Why your college-age child needs an estate plan
Most college packing lists do not include an estate plan; however, a few basic documents can give you peace of mind as your son or daughter heads off to college. Without them, once your child turns 18, you will lose the right to access financial or medical information or make decisions on his or her behalf. Recommended documents include:
- A HIPAA authorization and health care power of attorney, giving you access to medical information and the ability to make medical decisions if your child is unable to do so; and
- A financial power of attorney, authorizing you to access your child's financial records and handle financial matters while he or she is away from home.
Generally, a will is not necessary unless your child owns a significant amount of property.
Behind on your retirement savings? Consider a cash balance plan
Business owners looking for ways to boost their retirement savings should consider a cash balance plan. One problem with 401(k) and other defined contribution plans is that nondiscrimination rules prevent business owners from favoring themselves over rank-and-file employees when it comes to contributions.
A cash balance plan, although it looks and feels much like a defined contribution plan, is actually a defined benefit plan. Thus, to comply with nondiscrimination rules, benefits paid to highly compensated employees (HCEs) and non-HCEs must be comparable. As long as projected benefits do not discriminate, contributions may be as high as necessary to fund those benefits. Often, that means dramatically higher contributions for owners approaching retirement than for younger employees.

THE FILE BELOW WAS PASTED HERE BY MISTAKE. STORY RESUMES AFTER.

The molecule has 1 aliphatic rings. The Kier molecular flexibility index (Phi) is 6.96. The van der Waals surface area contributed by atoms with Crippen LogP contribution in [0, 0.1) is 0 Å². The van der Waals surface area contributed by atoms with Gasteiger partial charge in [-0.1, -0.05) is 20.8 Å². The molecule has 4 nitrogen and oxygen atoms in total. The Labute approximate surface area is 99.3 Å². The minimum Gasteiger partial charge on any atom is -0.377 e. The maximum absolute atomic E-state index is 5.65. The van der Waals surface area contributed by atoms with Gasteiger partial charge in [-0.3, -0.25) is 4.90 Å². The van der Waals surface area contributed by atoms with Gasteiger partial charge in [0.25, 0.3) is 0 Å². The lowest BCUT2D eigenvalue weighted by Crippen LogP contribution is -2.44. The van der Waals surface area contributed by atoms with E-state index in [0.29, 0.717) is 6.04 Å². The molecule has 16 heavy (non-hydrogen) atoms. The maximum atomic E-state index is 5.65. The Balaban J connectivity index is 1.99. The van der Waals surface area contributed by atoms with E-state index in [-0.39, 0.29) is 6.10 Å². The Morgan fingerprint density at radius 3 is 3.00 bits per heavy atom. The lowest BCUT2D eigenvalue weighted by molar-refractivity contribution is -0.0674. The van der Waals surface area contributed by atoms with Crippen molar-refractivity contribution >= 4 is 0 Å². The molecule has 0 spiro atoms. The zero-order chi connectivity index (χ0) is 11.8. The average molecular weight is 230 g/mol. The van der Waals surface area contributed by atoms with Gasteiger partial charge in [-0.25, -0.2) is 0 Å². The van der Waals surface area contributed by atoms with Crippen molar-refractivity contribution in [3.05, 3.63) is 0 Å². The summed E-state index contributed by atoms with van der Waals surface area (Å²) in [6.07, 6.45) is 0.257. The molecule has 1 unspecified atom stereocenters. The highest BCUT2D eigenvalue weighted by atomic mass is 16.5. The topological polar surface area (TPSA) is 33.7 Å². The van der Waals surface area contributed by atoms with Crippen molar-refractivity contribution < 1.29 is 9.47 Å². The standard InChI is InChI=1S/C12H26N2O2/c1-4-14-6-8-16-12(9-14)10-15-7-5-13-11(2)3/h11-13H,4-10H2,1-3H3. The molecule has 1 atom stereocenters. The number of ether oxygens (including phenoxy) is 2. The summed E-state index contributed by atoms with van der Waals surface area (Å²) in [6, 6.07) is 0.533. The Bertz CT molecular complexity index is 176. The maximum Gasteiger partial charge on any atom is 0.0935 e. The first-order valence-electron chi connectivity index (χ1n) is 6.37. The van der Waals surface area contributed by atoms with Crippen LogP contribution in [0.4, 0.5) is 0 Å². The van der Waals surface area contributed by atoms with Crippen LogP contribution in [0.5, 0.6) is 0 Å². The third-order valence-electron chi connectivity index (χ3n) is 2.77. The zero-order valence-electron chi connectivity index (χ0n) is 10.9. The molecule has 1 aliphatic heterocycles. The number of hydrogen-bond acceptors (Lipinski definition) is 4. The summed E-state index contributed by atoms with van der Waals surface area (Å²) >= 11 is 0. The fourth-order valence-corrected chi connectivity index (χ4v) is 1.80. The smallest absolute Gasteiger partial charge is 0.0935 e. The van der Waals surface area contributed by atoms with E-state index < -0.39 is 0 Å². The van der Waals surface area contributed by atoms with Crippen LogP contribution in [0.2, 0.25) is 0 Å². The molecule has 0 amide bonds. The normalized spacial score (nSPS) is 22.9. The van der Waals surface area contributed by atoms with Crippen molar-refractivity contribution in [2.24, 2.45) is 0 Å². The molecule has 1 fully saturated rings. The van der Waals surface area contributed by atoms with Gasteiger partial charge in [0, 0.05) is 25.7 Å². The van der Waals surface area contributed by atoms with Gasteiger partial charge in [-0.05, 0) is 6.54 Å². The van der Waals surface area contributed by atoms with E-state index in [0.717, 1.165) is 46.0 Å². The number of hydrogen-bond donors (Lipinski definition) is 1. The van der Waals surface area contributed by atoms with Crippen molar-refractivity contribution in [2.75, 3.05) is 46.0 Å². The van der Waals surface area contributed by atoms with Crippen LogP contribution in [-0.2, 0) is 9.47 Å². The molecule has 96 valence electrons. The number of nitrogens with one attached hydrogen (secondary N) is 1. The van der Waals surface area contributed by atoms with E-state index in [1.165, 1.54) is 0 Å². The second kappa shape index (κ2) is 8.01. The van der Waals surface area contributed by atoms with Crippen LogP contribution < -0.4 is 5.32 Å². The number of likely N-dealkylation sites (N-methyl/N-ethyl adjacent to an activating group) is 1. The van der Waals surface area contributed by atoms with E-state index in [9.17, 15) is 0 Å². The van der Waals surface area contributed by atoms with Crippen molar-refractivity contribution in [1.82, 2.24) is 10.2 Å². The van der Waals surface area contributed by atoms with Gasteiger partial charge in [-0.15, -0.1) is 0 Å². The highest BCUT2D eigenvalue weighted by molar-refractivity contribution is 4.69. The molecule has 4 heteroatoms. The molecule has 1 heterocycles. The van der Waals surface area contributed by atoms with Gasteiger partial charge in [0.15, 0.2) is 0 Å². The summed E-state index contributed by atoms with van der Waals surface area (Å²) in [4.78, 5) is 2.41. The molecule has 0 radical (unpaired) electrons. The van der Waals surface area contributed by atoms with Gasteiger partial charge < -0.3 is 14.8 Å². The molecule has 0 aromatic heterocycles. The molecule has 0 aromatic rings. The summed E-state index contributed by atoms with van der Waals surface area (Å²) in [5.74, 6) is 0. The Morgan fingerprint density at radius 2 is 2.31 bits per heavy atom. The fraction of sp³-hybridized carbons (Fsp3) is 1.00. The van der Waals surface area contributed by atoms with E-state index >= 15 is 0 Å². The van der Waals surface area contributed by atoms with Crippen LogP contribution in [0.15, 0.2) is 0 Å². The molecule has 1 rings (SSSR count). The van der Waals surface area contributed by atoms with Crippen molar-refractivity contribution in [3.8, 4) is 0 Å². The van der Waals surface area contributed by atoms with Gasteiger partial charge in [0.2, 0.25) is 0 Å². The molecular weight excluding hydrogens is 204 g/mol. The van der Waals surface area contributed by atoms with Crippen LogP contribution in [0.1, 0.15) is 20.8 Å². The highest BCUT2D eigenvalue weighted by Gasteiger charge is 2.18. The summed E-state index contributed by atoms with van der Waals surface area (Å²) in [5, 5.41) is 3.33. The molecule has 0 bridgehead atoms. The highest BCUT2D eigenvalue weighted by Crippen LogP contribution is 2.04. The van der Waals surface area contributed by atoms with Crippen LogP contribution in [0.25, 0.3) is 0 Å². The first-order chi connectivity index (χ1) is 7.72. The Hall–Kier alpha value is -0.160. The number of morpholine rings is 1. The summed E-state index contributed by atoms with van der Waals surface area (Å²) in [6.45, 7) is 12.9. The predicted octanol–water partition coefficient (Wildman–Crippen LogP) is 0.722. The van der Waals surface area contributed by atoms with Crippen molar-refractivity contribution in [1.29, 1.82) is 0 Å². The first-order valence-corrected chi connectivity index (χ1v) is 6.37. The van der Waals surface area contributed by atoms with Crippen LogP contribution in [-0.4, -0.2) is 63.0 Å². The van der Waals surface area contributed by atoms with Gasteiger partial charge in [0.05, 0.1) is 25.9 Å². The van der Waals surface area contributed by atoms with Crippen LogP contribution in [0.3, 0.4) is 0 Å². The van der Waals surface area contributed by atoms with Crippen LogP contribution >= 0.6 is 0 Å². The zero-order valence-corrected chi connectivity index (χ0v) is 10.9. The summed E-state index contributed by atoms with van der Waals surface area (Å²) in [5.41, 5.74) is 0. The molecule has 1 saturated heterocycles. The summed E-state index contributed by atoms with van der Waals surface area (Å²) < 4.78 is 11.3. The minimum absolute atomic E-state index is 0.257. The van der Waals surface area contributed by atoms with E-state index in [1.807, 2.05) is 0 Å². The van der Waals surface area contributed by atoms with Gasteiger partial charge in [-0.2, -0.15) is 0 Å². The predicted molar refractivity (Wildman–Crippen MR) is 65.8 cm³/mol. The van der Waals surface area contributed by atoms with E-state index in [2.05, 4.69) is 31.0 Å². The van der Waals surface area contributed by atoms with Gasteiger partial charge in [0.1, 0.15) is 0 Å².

Have you inadvertently disinherited your spouse?
Now that the federal gift and estate tax exemption has reached $11.40 million ($22.8 million for married couples), review your estate planning documents for provisions that can produce unintended results, and amend them if necessary. It is not unusual, especially in older plans, for a "formula-funding clause" which generally funds a credit shelter trust with the greatest amount of property that may pass to others free of federal estate tax, with the balance going to a marital trust or directly to one's surviving spouse. This approach may have worked well in the past, if the value of your estate exceeded the exemption amount. But if that is no longer the case, a formula-funding clause can cause all your property to go into the credit shelter trust, effectively disinheriting your spouse.
Be aware that the Tax Cuts and Jobs Act is set to expire after 2025, which at that point, the estate tax exemption will return to an inflation-adjusted $5 million for 2026. This will cause even the best planned estates to be revisited when that time comes.
Is it time to revisit your Qualified Personal Residence
If you transferred your home to a qualified personal residence trust (QPRT) years ago, the estate tax savings you envisioned may not be relevant today with the increase in the estate tax exemption. If estate taxes are no longer a concern, talk to your tax advisor about unwinding the QPRT. One possible option is to continue living in the home rent-free after the trust term. This would pull the home back into your estate, entitling it to a stepped-up basis and relieving your heirs from capital gains taxes on the home's appreciation. However, by unwinding the QPRT, you will have wasted any payment of federal gift tax or use of the applicable exclusion amount associated with the original transaction.
The content of this article is intended to provide a general guide to the subject matter. Specialist advice should be sought about your specific circumstances.